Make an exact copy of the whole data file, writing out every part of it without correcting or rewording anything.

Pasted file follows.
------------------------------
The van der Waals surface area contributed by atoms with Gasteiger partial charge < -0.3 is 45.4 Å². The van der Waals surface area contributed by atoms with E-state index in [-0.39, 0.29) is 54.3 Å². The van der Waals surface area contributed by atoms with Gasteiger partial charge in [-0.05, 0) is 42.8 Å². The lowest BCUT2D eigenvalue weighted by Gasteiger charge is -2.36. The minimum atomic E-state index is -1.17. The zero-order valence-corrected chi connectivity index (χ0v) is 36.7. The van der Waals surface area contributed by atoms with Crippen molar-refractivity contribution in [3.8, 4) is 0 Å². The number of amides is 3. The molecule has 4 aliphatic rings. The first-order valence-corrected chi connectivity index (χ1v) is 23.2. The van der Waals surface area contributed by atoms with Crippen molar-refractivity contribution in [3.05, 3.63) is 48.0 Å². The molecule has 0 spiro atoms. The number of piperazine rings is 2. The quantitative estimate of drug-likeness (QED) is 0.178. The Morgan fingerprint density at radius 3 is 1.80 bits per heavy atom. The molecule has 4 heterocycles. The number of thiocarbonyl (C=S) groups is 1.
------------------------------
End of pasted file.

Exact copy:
The van der Waals surface area contributed by atoms with Gasteiger partial charge < -0.3 is 45.4 Å². The van der Waals surface area contributed by atoms with E-state index in [-0.39, 0.29) is 54.3 Å². The van der Waals surface area contributed by atoms with Gasteiger partial charge in [-0.05, 0) is 42.8 Å². The lowest BCUT2D eigenvalue weighted by Gasteiger charge is -2.36. The minimum atomic E-state index is -1.17. The zero-order valence-corrected chi connectivity index (χ0v) is 36.7. The van der Waals surface area contributed by atoms with Crippen molar-refractivity contribution in [3.8, 4) is 0 Å². The number of amides is 3. The molecule has 4 aliphatic rings. The first-order valence-corrected chi connectivity index (χ1v) is 23.2. The van der Waals surface area contributed by atoms with Crippen molar-refractivity contribution in [3.05, 3.63) is 48.0 Å². The molecule has 0 spiro atoms. The number of piperazine rings is 2. The quantitative estimate of drug-likeness (QED) is 0.178. The Morgan fingerprint density at radius 3 is 1.80 bits per heavy atom. The molecule has 4 heterocycles. The number of thiocarbonyl (C=S) groups is 1.